What happened in Dimshaw Hashim is not a unique case, but a recurrent pattern in a number of governorates that has been going on recently, manifested in closing a number of existing churches and them being unable to settle their legal status.
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Over the past few years, prison authorities in Egypt has been increasingly selling prisoners’ most basic needs—those that the prison authorities are required to provide by law—at exorbitant prices for the sake of the prisons’ canteen’s profit.
INCLO further believes that women and girls have the right of access to appropriate health care services to ensure safe pregnancy and childbirth. The ability of women and girls to decide whether and when to become a parent is a necessary precondition for the achievement of gender equality in all aspects of cultural, economic and political life.
This most recent incident confirms the fears of numerous women’s groups and rights organizations about the continued risk to the lives and health of girls, the inadequacy of the protection provided by the law, and the short-sightedness of a statutory philosophy based on stricter penalties while disregarding the social tolerance of female circumcision.
A group of residents of the Wadi al-Qamar area in western Alexandria, located near a cement plant, had filed a complaint to the Environmental Affairs Agency (EAA) and the Public Prosecution in August 2015, alleging that emissions from the Alexandria Portland Cement were harmful to their health.
April 2018 ended as one of the worst months for the issuance of death sentences. Most of these were issued in ordinary criminal cases, not political, and in one case, 45 defendants were sentenced to death, leading observers to wonder if criminal judges in Egypt have any sentencing tools at their disposal but the death penalty.
We write to you in your capacity as members of the Consultative Group of the Human Rights Council in relation to the appointment of Special Procedure mandate holders at the 38th, 39th and 40th sessions.
The 28th anniversary of World Press Freedom Day, May 3 each year, marks the first anniversary of the Egyptian authorities’ massive campaign to block press and media websites, which reached 98 blocked sites, according to the latest survey by the Association for Freedom of Thought and Expression (AFTE).
The EIPR found that from September 28, 2016, when the church construction law was issued, to April 2018, state institutions have shuttered 14 existing churches that were hosting religious services prior to the closure orders. Four of these churches were closed this year, with Copts denied access to them and prayer services in them prohibited.
The report is of particular relevance to the meeting scheduled for April 20, 2 pm GMT, between World Bank officials and civil society organizations focused on tax justice and the disclosure policies of international finance institutions such as the World Bank and IMF.
The EIPR again urges the court to sentence the defendants to the maximum penalty allowed for the crimes for which they are charged, the prosecution having declined to charge the defendants with torture under Article 126 of the Penal Code and instead opting for assault leading to death.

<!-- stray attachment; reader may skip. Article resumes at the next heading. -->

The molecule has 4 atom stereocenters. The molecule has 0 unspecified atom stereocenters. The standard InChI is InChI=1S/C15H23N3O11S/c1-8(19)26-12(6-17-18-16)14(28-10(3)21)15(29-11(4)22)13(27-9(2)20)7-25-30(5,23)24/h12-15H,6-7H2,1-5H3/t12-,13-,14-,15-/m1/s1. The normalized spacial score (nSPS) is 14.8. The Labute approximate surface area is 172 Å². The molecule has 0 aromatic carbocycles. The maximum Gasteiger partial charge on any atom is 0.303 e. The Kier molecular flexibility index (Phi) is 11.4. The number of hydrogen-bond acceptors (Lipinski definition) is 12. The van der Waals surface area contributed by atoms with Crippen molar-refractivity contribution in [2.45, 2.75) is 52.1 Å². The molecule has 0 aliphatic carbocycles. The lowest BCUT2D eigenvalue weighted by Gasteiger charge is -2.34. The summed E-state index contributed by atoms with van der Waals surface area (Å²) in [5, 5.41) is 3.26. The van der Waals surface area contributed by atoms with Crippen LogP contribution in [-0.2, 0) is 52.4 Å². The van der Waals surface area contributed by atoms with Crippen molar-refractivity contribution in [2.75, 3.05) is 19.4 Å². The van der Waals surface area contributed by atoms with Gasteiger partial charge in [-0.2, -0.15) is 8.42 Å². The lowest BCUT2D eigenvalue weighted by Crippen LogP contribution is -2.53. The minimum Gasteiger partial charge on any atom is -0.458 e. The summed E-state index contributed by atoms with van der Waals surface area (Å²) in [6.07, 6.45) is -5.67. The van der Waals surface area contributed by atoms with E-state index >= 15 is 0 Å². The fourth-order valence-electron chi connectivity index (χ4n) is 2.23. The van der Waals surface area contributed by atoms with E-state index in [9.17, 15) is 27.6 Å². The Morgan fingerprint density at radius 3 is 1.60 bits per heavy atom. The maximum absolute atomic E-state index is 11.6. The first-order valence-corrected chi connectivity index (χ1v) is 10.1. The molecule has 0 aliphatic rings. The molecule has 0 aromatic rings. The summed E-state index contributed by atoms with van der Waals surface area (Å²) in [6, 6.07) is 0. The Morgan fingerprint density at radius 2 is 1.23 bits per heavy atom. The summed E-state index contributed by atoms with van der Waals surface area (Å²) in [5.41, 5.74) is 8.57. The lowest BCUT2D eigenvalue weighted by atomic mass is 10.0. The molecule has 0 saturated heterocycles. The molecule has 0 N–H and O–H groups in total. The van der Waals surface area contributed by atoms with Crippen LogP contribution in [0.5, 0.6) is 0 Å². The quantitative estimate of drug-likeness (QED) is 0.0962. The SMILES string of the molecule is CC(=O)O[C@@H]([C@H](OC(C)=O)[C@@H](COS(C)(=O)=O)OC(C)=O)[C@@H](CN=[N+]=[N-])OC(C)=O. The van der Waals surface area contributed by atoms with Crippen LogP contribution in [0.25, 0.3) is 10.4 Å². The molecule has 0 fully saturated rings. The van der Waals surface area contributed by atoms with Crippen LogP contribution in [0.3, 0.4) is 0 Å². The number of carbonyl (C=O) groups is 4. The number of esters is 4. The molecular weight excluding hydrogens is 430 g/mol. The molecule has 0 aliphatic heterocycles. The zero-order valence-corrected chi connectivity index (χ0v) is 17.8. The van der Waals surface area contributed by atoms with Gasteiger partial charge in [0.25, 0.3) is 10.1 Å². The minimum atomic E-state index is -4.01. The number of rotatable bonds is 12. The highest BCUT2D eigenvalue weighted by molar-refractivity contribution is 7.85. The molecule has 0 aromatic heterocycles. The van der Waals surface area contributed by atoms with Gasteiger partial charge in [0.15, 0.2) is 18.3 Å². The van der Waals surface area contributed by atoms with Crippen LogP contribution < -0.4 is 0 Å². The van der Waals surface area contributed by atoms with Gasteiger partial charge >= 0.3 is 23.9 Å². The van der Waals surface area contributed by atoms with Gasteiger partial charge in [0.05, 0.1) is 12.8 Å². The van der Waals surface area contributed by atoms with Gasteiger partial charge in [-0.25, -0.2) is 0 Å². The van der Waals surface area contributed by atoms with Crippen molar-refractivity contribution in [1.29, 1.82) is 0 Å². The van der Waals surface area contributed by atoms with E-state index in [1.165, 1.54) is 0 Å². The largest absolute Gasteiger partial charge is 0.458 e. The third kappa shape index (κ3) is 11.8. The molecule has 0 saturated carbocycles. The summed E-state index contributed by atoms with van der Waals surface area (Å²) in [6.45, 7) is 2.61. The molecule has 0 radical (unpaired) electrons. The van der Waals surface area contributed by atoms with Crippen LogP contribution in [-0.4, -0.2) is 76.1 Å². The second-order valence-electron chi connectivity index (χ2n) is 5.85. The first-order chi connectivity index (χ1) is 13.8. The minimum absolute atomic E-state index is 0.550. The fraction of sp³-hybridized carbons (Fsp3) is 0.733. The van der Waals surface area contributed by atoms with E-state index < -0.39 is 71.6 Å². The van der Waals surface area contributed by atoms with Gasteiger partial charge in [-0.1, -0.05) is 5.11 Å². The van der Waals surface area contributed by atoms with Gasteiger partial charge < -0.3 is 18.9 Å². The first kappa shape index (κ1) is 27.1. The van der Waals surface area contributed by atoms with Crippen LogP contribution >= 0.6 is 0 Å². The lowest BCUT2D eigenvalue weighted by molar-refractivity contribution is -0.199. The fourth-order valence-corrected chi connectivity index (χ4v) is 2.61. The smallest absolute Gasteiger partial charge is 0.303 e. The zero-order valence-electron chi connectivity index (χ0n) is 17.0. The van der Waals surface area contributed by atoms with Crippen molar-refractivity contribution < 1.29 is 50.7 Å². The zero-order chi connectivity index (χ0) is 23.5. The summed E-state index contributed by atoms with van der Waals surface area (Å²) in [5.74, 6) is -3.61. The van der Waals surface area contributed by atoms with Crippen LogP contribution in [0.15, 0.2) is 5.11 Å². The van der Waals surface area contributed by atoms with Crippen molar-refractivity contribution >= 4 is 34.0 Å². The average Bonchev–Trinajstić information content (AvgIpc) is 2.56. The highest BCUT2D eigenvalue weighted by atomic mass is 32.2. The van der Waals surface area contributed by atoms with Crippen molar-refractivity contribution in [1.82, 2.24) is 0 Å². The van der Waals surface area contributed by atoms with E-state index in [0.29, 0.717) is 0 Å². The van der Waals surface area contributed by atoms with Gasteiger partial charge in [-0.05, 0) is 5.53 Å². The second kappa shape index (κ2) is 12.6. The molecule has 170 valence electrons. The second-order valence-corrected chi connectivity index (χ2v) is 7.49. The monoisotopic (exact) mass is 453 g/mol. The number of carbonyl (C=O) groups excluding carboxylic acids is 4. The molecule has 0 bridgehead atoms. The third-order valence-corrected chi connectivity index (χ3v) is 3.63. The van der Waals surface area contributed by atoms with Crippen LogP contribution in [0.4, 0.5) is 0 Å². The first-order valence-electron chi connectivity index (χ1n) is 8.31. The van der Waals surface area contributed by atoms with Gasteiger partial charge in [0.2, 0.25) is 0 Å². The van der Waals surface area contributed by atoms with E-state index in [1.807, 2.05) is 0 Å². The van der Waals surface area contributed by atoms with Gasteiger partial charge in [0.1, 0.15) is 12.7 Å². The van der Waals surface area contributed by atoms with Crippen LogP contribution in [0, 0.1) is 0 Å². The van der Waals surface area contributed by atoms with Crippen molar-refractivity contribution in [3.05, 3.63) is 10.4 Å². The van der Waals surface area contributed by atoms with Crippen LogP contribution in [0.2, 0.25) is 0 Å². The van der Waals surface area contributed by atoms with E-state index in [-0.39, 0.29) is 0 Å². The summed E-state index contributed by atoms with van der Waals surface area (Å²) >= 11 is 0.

EIPR recommends that all places of detention regulated by the Egyptian Prison authorities guarantee sentenced prisoners’ bimonthly and pretrial detainees weekly right to 60 minute visits—without a glass barrier or any other additional constraints.
The EIPR urges the president to use the authority imparted to him by the law to substitute the death sentence with a less severe punishment until the petition to reopen the case is considered. The president has previously commuted a death sentence against Mohammed Hussein on 22 January 2017.
EIPR sees this judgment as justice for the complainants and a recognition of their rights to health and environmental safety. The judgment is particularly important because current environmental laws and regulations allow heavy polluting industries such as cement and coal-powered plants to operate in residential areas.
The Egyptian Initiative for Personal Rights criticized the parliament for approving a government-submitted bill by a two-thirds majority vote in its general session on Tuesday, March 6. The bill amends provisions of the Penal Code (Law 58/1937) to stiffen penalties on persons convicted of the possession, importation, or manufacture of explosives. According to media sources, the bill introduces the death penalty for one of the crimes set forth.
The undersigned organizations strongly condemn Cairo University intransigence in renewing the 2018-2019 sabbatical of the assistant professor at Faculty of Arts at Cairo University, Kholoud Saber and ceasing the payment of her due salary since October 2017. The signatories demand from Cairo University the halt of such unlawful procedures, especially since they are induced by state security interventions in academic institutions and work.
The Egyptian government implemented half of the measures required of it under the terms of the agreement with the International Monetary Fund (IMF) from April to December 2017, the second IMF review period.
The Egyptian Initiative for Personal Rights condemns attempts to intimidate the family and those who have acted in solidarity with the family of 22-year-old Muqattam victim Mohammed Abd al-Hakim Mahmoud, known as Afrotto, in order to influence the
The Egyptian Initiative for Personal Rights is deeply concerned about the judgment issued yesterday by the Atfih Misdemeanor Court in the Giza governorate in case no.
The report is divided into two chapters: the first includes factual information on some cases in which death sentences were handed out and upheld during 2017; the second identifies patterns of human rights violations which some of the defendants sentenced to the death in praesentia faced in the course of trial proceedings.